This extraordinary creature is one of the few octopuses adapted to move about on land. The clip does not identify the species, but it is probably Abdopus aculeatus.
According to Wikipedia, A. aculeatus is about the size of a small orange and is referred to as “algae octopus,” due to its typical resting camouflage, which looks as if it is overgrown with algae. It is also adept at mimicking its surroundings.
(This octopus) is found throughout intertidal zones along the Indonesian, Philippine, and Northern Australian coastlines. They primarily live in areas with abundant sea grass coverage and occupy dens built into the sandy seafloor, which they line with small pebbles. In its resting camouflage, A. aculeatus displays mottled ochre, gray, and brown colors that resemble a shell overgrown with algae, and dark arm bars reminiscent of hermit crab legs.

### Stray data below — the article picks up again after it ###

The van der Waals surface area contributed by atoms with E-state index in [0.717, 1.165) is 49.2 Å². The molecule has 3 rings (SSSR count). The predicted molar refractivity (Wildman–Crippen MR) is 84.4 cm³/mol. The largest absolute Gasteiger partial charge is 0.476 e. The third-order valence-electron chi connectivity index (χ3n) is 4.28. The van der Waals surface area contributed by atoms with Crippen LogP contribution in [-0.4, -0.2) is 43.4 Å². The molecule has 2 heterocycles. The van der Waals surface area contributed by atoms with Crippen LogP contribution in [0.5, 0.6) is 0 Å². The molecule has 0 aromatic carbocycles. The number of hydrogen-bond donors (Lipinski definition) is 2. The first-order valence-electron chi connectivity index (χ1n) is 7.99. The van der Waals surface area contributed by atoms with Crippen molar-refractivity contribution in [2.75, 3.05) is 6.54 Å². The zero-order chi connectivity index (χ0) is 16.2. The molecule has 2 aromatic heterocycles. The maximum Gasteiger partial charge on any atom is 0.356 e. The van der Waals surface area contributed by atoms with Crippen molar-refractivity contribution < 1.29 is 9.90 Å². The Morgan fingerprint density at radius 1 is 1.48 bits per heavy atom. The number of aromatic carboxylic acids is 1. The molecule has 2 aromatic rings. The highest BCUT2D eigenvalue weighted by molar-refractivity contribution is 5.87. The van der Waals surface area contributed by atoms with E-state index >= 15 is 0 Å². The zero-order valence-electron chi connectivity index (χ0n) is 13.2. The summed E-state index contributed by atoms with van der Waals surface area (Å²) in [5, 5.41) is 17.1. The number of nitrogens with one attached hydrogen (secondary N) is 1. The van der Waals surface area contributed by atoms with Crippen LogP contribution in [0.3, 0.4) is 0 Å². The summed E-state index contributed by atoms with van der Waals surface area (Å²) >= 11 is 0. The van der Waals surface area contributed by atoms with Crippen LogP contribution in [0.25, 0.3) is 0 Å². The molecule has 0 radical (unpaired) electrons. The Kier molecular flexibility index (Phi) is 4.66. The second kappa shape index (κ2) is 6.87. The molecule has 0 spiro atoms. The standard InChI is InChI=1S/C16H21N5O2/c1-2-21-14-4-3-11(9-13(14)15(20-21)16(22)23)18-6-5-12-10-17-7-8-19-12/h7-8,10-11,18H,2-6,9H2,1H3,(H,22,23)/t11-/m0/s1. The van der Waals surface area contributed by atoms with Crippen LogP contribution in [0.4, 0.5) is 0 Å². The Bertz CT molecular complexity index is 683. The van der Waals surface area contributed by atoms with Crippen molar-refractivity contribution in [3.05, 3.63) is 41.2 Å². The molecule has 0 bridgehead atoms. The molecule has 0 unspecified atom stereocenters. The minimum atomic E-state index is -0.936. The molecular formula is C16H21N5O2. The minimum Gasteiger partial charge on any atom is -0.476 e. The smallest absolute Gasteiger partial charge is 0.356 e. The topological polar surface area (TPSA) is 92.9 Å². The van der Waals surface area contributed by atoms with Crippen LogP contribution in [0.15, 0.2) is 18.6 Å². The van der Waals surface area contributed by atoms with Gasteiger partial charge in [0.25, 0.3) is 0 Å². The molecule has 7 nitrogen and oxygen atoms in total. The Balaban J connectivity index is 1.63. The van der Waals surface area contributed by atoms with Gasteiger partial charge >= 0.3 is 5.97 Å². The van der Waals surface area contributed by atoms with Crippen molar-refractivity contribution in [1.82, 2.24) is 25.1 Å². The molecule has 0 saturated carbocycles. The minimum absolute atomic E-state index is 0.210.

They forage during the day, feeding mostly on small crustaceans, and return to their dens at night. They chase their prey by jetting to propel their body forward, head first. When they catch their prey they use their sharp beak to “drill” into its exoskeleton and reach the muscle within, most often eating their prey on site.
To the right are a pair of them mating, from The Octopus News Magazine Online.
Nature is often extraordinary, and that’s the truth.